BusinessWeek’s June 25 cover story was titled “Telecom Back From the Dead.” It’s tough to think of a more welcome headline in Denver, which lost 75,000 telecom jobs in the early years of this decade as Internet stocks nosedived. Companies like Level 3 and Qwest had built coast-to-coast fiber optic networks that went largely unused. Now, with YouTube, iTunes and other bandwidth-sapping audio and video applications ruling the roost, Internet backbone companies are back.
“Today, Level 3 is alive and well again,” writes Spencer E. Ante, noting that “Level 3 says more than half of its network traffic today is from Web video, vs. no such traffic in 2000.” Level 3 stock hit a high of $129 in March 2000. Two years ago this month, it sold for $2.07 a share and Friday closed at $6.15.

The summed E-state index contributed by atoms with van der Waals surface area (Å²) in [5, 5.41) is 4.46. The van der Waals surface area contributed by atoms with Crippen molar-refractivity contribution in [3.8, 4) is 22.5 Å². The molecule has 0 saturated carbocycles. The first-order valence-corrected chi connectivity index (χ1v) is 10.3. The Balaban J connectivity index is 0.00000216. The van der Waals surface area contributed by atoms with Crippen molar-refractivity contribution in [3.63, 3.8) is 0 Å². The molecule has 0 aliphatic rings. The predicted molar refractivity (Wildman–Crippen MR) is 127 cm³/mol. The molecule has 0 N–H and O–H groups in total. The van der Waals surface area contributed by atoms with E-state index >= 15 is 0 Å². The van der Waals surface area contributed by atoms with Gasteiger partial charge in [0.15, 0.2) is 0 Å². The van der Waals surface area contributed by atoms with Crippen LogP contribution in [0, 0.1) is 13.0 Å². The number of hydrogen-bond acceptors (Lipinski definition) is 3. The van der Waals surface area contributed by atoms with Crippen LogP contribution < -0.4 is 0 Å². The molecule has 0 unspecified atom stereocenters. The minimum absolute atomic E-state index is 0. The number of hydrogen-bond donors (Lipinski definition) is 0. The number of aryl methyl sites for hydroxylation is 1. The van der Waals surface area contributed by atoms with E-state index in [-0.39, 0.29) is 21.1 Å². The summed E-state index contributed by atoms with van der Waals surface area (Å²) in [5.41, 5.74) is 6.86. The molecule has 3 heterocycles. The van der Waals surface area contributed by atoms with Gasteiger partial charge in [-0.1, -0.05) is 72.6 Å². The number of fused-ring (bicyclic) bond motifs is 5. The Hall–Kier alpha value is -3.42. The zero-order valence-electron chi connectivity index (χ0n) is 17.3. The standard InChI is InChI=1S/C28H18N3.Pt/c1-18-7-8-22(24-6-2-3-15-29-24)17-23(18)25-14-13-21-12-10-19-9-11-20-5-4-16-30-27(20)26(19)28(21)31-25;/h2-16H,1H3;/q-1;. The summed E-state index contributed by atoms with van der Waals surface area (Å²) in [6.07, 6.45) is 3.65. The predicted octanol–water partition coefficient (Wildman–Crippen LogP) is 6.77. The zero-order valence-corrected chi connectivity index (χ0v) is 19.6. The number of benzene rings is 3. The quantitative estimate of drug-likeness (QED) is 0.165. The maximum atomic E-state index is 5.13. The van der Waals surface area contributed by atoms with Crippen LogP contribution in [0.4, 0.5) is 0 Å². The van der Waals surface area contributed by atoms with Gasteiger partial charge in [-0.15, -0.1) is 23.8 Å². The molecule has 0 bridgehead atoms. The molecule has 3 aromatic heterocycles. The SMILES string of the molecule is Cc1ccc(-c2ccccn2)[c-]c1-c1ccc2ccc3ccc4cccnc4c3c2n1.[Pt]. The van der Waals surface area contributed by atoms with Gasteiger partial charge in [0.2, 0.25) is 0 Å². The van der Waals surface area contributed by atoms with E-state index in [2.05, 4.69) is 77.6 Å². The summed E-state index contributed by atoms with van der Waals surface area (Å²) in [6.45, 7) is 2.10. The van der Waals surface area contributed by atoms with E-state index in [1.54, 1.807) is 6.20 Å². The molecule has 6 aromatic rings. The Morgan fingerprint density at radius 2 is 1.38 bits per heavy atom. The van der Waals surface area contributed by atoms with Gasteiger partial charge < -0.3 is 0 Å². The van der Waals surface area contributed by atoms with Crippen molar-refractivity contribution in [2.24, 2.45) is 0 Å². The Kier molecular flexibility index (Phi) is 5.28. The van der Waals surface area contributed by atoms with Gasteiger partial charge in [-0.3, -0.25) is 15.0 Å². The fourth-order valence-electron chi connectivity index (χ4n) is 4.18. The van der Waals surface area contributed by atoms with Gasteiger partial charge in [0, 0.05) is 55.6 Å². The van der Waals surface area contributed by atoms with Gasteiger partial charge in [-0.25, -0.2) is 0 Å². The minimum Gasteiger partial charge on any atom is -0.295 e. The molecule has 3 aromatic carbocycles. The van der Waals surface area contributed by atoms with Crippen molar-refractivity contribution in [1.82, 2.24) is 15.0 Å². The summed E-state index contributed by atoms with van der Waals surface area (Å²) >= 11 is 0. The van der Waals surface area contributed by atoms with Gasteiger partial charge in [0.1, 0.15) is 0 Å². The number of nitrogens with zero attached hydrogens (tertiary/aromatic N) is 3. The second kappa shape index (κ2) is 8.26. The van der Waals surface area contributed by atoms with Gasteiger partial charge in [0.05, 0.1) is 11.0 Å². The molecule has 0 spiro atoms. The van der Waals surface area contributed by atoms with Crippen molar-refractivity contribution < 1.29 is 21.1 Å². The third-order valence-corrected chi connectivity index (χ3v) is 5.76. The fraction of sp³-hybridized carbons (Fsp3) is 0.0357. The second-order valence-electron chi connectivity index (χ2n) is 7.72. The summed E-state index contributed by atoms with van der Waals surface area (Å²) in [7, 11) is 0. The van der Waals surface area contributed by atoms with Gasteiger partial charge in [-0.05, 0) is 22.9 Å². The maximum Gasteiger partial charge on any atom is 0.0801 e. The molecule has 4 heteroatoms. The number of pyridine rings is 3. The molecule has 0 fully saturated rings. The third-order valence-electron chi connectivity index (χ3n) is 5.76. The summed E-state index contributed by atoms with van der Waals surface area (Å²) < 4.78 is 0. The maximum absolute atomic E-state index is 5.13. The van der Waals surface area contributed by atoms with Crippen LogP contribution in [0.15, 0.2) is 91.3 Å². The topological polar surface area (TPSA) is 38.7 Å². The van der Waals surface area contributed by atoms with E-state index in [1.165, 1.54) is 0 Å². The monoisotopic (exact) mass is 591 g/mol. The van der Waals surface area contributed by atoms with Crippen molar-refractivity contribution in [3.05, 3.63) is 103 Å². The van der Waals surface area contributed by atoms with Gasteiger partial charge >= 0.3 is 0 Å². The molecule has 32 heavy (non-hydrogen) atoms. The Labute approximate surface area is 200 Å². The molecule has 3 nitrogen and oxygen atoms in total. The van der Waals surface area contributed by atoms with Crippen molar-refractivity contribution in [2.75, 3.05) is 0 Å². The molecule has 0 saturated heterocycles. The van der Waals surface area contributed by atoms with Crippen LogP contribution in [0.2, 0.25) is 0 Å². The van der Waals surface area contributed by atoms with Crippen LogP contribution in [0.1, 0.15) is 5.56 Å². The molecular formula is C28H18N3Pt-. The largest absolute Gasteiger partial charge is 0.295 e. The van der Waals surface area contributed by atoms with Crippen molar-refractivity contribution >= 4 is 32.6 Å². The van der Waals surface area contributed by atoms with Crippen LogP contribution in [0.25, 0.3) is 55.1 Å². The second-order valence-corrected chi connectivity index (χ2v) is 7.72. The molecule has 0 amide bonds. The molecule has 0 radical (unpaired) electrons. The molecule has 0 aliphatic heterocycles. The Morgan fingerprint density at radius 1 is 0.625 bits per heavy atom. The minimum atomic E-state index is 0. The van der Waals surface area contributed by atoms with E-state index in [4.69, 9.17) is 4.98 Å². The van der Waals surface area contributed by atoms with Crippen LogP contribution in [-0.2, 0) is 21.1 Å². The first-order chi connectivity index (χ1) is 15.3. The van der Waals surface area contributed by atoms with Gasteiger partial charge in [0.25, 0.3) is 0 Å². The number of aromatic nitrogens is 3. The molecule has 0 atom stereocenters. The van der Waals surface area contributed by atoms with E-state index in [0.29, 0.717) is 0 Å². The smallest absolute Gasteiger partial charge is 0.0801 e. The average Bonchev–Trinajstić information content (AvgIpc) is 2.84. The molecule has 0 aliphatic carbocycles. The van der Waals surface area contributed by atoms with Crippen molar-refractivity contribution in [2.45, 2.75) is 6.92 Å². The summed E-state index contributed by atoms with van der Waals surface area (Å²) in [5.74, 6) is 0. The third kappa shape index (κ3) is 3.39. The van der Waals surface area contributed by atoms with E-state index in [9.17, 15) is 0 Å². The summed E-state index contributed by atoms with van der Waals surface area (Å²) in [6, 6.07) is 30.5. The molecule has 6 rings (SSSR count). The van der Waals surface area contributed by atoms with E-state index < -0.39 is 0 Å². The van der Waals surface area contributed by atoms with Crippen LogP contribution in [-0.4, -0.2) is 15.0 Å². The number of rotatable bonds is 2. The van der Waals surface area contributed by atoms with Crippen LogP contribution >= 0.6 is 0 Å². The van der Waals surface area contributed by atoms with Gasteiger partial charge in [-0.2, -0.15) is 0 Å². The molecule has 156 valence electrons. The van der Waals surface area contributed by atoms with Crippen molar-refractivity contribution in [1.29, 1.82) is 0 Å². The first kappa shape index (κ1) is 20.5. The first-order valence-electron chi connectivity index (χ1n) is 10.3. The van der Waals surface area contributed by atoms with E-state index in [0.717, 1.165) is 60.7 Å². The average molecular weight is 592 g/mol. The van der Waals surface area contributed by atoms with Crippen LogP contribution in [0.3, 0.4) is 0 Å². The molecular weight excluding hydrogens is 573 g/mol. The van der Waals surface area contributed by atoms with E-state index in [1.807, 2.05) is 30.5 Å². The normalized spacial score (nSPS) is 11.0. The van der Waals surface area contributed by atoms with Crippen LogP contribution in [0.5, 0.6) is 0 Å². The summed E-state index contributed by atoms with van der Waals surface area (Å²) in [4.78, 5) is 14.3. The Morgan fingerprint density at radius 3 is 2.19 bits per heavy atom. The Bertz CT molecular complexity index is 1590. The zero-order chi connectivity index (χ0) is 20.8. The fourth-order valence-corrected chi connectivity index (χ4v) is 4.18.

“For a long time they were on death watch, but now they are the last guy standing in the U.S. wholesale (bandwidth) business,” the article quotes analyst Stephan Beckert.
High debt levels have kept Level 3 in the red, but a strong bond market allowed them to refinance, Ante writes, and analysts expect positive cash flow by the end of the year. It’s been a long time coming.
On Thursday, stock guru James Cramer (whose column has been running in the Rocky daily since February 1999) wrote that Level 3 is “a pure play on bandwidth shortage. The stock is starting to creep back now.” It’s the “most explosive stock” he follows, Cramer added, since Apple and Research In Motion have “gone up huge.”
Things look rosier on the rebound; too bad you have to get flattened first.